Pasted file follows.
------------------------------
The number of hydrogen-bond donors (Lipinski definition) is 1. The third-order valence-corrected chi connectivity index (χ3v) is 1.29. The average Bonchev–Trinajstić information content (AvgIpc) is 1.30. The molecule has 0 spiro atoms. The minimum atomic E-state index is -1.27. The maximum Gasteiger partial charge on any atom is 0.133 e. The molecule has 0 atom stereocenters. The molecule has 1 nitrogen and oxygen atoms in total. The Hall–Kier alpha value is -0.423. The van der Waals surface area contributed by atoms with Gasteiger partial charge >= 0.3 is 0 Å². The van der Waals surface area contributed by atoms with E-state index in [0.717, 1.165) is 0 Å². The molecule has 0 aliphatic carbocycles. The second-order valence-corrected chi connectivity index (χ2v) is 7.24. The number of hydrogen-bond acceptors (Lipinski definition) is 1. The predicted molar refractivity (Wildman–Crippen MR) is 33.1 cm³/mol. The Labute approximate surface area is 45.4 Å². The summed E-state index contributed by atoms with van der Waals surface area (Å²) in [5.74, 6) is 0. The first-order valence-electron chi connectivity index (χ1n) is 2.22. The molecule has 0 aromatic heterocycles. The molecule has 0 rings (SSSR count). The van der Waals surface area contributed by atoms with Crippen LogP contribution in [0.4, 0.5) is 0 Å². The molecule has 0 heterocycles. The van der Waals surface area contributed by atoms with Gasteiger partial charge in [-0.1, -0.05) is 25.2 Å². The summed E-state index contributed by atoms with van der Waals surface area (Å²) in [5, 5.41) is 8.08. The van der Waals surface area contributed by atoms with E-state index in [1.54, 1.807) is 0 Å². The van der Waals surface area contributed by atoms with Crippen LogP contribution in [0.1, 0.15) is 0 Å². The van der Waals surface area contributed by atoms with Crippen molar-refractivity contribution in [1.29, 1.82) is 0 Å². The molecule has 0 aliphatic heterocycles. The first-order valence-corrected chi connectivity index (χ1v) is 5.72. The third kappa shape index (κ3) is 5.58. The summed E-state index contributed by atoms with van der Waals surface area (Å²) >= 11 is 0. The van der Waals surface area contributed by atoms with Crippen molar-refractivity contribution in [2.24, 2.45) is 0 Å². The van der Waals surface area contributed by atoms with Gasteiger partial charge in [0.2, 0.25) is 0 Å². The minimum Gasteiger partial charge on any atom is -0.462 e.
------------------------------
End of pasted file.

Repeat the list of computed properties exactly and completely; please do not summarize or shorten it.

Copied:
The number of hydrogen-bond donors (Lipinski definition) is 1. The third-order valence-corrected chi connectivity index (χ3v) is 1.29. The average Bonchev–Trinajstić information content (AvgIpc) is 1.30. The molecule has 0 spiro atoms. The minimum atomic E-state index is -1.27. The maximum Gasteiger partial charge on any atom is 0.133 e. The molecule has 0 atom stereocenters. The molecule has 1 nitrogen and oxygen atoms in total. The Hall–Kier alpha value is -0.423. The van der Waals surface area contributed by atoms with Gasteiger partial charge >= 0.3 is 0 Å². The van der Waals surface area contributed by atoms with E-state index in [0.717, 1.165) is 0 Å². The molecule has 0 aliphatic carbocycles. The second-order valence-corrected chi connectivity index (χ2v) is 7.24. The number of hydrogen-bond acceptors (Lipinski definition) is 1. The predicted molar refractivity (Wildman–Crippen MR) is 33.1 cm³/mol. The Labute approximate surface area is 45.4 Å². The summed E-state index contributed by atoms with van der Waals surface area (Å²) in [5.74, 6) is 0. The first-order valence-electron chi connectivity index (χ1n) is 2.22. The molecule has 0 aromatic heterocycles. The molecule has 0 rings (SSSR count). The van der Waals surface area contributed by atoms with Crippen LogP contribution in [0.4, 0.5) is 0 Å². The molecule has 0 heterocycles. The van der Waals surface area contributed by atoms with Gasteiger partial charge in [-0.1, -0.05) is 25.2 Å². The summed E-state index contributed by atoms with van der Waals surface area (Å²) in [5, 5.41) is 8.08. The van der Waals surface area contributed by atoms with E-state index in [1.54, 1.807) is 0 Å². The van der Waals surface area contributed by atoms with Crippen LogP contribution in [0.1, 0.15) is 0 Å². The van der Waals surface area contributed by atoms with Crippen molar-refractivity contribution in [1.29, 1.82) is 0 Å². The molecule has 0 aliphatic heterocycles. The first-order valence-corrected chi connectivity index (χ1v) is 5.72. The third kappa shape index (κ3) is 5.58. The summed E-state index contributed by atoms with van der Waals surface area (Å²) >= 11 is 0. The van der Waals surface area contributed by atoms with Crippen molar-refractivity contribution in [2.24, 2.45) is 0 Å². The van der Waals surface area contributed by atoms with Gasteiger partial charge in [0.2, 0.25) is 0 Å². The minimum Gasteiger partial charge on any atom is -0.462 e.